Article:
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Primary care
Users beware! Biological variation in complete blood counts over short time intervals
  1. Andrea DeLuca1,
  2. Joshua Betz2,
  3. Robert Bollinger3,
  4. Stuart Ray3,
  5. Yukari Manabe3
  1. 1 Department of Health Policy and Management, Johns Hopkins University Bloomberg School of Public Health, Baltimore, Maryland, USA
  2. 2 Department of Biostatistics, Johns Hopkins University Bloomberg School of Public Health, Baltimore, Maryland, USA
  3. 3 Johns Hopkins School of Medicine, Baltimore, Maryland, USA
  1. Correspondence to Andrea DeLuca, Johns Hopkins University Bloomberg School of Public Health, Baltimore, MD 21231, USA; adeluca{at}jhu.edu

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Background

A complete blood count (CBC) is the most commonly ordered laboratory test for patient diagnosis and treatment.1 Clinical decisions are often made on the basis of a single result which is rarely repeated. The availability of more rapid tests for CBCs that are accessible and approved for Clinical Laboratory Improvement Amendments (CLIA)-waived use at the point of need increases the likelihood that serial testing may occur over short periods of time.2 Understanding natural CBC variation in healthy individuals may help clinicians interpret serial test results which may have a range of values.

Objective

We sought to evaluate CBCs from blood drawn over a short time period and assessed in separate, accredited labs to understand biological and laboratory-based variability.

Methods and findings

Ten healthy adult volunteers with a self-report of being healthy were recruited by a study nurse and signed informed consent between April and May 2017. At baseline, 1 hour and 2 hours, six 3 mL tubes were drawn each time and sent as routine tests in duplicate to three College of American Pathologist certified clinical core laboratories for CBC: Lab 1 used a Beckman Coulter LH750 (Beckman Coulter, Atlanta, GA), Lab 2 used a Sysmex XE2100 (Sysmex America, Lincolnshire, IL) and Lab 3 used a Sysmex XN9000 (Sysmex America). The total time range covered by this study was 120 min, consistent …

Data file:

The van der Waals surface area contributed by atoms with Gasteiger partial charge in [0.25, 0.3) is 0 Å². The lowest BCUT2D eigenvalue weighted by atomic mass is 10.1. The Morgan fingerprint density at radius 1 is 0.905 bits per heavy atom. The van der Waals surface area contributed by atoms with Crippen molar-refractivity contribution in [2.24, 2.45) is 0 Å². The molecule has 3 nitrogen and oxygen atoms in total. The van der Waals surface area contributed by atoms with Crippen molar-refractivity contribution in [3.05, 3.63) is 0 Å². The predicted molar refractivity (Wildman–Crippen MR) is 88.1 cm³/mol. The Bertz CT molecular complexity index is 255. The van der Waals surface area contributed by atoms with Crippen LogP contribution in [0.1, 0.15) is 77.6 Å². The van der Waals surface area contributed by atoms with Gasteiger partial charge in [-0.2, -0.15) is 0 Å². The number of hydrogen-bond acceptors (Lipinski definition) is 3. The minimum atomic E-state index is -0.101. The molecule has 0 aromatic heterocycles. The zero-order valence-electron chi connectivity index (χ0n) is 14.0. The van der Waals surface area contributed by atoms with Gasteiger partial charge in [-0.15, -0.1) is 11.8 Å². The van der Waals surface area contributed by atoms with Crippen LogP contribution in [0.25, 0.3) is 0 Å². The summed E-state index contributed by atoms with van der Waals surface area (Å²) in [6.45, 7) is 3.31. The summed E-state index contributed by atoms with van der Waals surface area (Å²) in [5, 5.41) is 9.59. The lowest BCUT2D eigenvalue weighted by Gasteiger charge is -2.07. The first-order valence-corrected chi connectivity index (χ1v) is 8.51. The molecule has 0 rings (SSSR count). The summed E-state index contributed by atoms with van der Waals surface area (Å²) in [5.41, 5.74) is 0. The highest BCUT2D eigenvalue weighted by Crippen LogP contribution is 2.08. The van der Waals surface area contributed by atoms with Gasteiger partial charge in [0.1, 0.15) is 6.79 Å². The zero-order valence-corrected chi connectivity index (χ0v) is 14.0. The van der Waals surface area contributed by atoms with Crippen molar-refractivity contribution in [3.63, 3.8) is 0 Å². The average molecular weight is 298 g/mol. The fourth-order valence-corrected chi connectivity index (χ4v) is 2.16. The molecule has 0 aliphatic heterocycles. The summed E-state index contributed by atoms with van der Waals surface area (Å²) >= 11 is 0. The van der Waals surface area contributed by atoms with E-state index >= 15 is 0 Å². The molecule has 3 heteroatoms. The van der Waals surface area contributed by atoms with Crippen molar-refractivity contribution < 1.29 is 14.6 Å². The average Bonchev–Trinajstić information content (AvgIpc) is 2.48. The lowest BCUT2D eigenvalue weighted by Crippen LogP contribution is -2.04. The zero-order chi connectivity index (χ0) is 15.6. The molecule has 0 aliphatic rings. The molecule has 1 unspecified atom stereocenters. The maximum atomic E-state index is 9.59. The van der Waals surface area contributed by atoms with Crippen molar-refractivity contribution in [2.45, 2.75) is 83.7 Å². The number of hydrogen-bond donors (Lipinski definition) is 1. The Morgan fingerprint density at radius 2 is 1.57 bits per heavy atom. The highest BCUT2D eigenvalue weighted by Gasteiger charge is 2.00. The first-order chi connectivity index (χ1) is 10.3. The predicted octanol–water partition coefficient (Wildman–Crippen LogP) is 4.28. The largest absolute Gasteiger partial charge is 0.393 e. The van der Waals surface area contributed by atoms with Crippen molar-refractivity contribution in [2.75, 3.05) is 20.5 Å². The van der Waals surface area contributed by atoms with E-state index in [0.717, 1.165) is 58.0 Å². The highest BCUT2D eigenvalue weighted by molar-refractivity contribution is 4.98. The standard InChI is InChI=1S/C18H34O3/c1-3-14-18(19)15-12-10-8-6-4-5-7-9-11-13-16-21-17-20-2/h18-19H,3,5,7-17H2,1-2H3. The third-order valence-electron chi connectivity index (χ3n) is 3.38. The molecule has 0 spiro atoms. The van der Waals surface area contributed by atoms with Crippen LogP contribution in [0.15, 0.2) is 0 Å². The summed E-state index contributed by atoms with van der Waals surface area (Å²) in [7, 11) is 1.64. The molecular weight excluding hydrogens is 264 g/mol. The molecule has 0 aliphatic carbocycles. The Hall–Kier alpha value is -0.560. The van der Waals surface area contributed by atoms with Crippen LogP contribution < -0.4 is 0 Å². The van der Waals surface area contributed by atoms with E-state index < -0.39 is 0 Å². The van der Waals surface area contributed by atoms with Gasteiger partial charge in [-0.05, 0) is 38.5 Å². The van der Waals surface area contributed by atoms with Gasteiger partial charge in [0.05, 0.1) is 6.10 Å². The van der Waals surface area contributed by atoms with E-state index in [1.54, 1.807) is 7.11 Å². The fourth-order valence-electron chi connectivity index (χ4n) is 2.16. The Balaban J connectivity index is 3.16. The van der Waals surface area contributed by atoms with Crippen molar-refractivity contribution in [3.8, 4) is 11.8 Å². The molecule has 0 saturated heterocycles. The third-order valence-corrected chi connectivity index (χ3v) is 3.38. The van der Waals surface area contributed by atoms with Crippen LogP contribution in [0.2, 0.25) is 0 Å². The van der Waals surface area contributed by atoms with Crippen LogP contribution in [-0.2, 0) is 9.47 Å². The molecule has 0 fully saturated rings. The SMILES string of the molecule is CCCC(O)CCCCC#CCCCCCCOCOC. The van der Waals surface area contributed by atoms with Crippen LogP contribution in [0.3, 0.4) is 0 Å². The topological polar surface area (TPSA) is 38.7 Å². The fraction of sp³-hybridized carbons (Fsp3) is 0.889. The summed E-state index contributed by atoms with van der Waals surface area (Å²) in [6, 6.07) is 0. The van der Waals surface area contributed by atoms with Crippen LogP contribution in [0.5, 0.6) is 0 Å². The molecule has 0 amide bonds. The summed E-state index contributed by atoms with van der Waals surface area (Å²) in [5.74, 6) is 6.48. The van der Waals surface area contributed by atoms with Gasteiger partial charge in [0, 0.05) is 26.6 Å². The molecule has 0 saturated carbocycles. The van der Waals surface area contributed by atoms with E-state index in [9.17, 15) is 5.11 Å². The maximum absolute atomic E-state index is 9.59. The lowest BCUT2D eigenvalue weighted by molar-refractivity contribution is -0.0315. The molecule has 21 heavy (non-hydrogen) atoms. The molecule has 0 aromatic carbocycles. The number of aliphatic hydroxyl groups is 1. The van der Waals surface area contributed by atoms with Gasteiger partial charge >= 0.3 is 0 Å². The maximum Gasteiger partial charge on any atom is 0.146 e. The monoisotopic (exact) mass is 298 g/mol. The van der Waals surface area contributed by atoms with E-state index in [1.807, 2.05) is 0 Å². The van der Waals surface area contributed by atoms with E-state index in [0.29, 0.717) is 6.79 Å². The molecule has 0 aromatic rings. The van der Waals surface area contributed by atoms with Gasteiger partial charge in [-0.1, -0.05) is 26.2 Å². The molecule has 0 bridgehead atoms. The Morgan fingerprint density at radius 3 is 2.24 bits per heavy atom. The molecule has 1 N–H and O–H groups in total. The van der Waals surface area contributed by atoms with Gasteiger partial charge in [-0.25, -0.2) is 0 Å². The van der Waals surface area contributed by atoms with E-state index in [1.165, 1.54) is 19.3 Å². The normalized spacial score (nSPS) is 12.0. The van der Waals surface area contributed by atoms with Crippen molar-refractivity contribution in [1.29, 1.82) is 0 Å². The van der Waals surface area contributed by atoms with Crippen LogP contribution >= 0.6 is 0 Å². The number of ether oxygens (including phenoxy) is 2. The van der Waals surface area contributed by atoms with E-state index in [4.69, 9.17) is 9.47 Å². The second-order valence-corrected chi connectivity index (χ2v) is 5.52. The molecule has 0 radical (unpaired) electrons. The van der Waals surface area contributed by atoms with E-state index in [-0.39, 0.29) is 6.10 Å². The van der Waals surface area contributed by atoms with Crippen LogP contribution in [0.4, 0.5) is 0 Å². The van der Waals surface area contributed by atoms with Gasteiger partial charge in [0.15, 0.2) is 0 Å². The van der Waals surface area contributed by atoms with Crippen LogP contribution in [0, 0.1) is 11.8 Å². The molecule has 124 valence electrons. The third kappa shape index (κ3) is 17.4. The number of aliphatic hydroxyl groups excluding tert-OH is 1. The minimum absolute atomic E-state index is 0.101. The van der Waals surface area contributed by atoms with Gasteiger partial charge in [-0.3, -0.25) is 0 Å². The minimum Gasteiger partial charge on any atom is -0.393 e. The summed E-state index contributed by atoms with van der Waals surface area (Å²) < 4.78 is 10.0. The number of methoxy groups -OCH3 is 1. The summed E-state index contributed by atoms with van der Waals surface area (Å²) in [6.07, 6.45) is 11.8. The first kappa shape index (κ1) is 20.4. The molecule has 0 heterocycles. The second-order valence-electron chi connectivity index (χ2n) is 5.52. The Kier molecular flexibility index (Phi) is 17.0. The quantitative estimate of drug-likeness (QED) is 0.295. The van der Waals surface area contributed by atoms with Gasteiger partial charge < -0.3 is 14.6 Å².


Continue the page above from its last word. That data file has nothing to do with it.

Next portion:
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Footnotes

  • Contributors AD and YM drafted the manuscript. JB analysed the data. AD, YM, JB, SR and RB all provided critical input on the final version of the manuscript.

  • Funding Funding for the study described in this publication was provided by miDiagnostics. miDiagnostics is a private company created to develop a point-of-need diagnostic platform.

  • Competing interests Johns Hopkins University holds a Board of Directors position in miDiagnostics, owns equity in the company and is also eligible to receive royalty payments for commercial sales by miDiagnostics. AD, JB, RB, SR and YM are eligible to receive distributions of royalty payments to JHU and/or payments related to JHU equity ownership interests in miDiagnostics. This arrangement has been reviewed and approved by the Johns Hopkins University in accordance with its conflict of interest policies.

  • Ethics approval Johns Hopkins Medicine Institutional Review Board (approval number: IRB00122523).

  • Provenance and peer review Not commissioned; externally peer reviewed.

  • Data sharing statement There are no additional data beyond what is included in our original analysis.

  • Patient consent for publication Not required.

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